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Diagnostic accuracy of screening questionnaires for obstructive sleep apnoea in adults in different clinical cohorts: a systematic review and meta-analysis

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journal contribution
posted on 2021-11-04, 11:05 authored by Lizelle Bernhardt, Emer M Brady, Suzanne C Freeman, Helena Polmann, Jessica Conti Reus, Carlos Flores-Mir, Graziela De Luca Canto, Noelle Robertson, Iain B Squire
Purpose
The majority of individuals with clinically significant obstructive sleep apnoea (OSA) are undiagnosed and untreated. A simple screening tool may support risk stratification, identification, and appropriate management of at-risk patients. Therefore, this systematic review and meta-analysis evaluated and compared the accuracy and clinical utility of existing screening questionnaires for identifying OSA in different clinical cohorts.

Methods
We conducted a systematic review and meta-analysis of observational studies assessing the diagnostic value of OSA screening questionnaires. We identified prospective studies, validated against polysomnography, and published to December 2020 from online databases. To pool the results, we used random effects bivariate binomial meta-analysis.

Results
We included 38 studies across three clinical cohorts in the meta-analysis. In the sleep clinic cohort, the Berlin questionnaire’s pooled sensitivity for apnoea-hypopnoea index (AHI) ≥ 5, ≥ 15, and ≥ 30 was 85%, 84%, and 89%, and pooled specificity was 43%, 30%, and 33%, respectively. The STOP questionnaire’s pooled sensitivity for AHI ≥ 5, ≥ 15, and ≥ 30 was 90%, 90%, and 95%, and pooled specificity was 31%, 29%, and 21%. The pooled sensitivity of the STOP-Bang questionnaire for AHI ≥ 5, ≥ 15, and ≥ 30 was 92%, 95%, and 96%, and pooled specificity was 35%, 27%, and 28%. In the surgical cohort (AHI ≥ 15), the Berlin and STOP-Bang questionnaires’ pooled sensitivity were 76% and 90% and pooled specificity 47% and 27%.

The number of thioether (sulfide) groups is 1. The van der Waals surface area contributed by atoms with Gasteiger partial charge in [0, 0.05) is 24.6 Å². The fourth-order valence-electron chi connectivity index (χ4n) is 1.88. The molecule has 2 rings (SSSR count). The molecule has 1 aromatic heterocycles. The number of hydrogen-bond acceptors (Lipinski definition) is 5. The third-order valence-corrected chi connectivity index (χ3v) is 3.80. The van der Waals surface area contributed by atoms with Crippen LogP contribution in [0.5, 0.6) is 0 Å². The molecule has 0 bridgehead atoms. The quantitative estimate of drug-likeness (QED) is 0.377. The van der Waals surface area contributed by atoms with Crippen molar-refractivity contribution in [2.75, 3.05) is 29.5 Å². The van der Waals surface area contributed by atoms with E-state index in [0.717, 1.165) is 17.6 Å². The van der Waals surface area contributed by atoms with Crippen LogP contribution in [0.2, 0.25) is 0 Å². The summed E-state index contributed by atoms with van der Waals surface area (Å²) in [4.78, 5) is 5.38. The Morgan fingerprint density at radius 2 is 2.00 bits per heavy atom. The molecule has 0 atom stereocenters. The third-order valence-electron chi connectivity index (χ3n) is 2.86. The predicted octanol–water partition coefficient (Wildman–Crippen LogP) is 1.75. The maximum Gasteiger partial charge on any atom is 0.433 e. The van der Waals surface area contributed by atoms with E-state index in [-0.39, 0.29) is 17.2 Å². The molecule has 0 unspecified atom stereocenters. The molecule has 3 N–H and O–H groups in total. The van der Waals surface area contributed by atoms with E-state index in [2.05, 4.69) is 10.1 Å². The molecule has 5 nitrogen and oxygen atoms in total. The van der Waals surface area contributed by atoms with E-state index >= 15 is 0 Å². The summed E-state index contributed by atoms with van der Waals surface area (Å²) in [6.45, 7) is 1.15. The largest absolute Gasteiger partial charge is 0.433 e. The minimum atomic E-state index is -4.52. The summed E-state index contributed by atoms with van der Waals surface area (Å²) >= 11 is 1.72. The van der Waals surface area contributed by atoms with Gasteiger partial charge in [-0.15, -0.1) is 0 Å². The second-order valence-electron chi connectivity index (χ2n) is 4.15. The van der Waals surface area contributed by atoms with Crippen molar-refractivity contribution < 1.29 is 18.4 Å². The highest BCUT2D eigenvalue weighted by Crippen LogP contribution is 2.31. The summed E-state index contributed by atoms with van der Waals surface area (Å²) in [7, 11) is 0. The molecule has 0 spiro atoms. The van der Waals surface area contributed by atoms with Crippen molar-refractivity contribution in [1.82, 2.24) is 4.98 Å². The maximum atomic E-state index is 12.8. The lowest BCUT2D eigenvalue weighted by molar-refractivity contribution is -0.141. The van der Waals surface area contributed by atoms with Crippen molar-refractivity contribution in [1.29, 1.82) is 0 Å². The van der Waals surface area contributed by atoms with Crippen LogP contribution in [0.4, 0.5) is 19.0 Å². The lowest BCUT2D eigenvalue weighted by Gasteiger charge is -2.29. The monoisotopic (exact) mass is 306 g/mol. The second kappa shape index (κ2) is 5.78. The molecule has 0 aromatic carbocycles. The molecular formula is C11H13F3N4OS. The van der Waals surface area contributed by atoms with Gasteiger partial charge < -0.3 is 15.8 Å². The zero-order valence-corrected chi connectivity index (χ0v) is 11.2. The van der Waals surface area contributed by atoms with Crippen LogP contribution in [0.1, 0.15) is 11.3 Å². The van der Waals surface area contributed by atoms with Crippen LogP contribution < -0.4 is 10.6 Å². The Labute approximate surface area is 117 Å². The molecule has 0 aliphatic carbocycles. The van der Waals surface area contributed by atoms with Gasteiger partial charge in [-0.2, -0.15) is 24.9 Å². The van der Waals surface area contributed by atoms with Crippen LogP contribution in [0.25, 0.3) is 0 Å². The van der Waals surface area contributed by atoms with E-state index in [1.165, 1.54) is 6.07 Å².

Conclusion
Among the identified questionnaires, the STOP-Bang questionnaire had the highest sensitivity to detect OSA but lacked specificity. Subgroup analysis considering other at-risk populations was not possible. Our observations are limited by the low certainty level in available data.

Funding

This study was co-funded by the National Institute for Health Research (NIHR) Collaboration for Leadership in Applied Health Research and Care East Midlands (CLAHRC EM), now recommissioned as NIHR Applied Research Collaboration East Midlands (ARC EM) and Leicestershire Partnership NHS Trust—Raising Health Charitable Funds Award and supported by the NIHR Leicester Biomedical Research Centre.

History

Citation

Sleep Breath (2021). https://doi.org/10.1007/s11325-021-02450-9

Author affiliation

Department of Cardiovascular Sciences, University of Leicester

Version

  • AM (Accepted Manuscript)

Published in

SLEEP AND BREATHING

Volume

64

Publisher

SPRINGER HEIDELBERG

issn

1520-9512

eissn

1522-1709

Acceptance date

2021-07-20

Copyright date

2021

Available date

2022-08-18

Language

English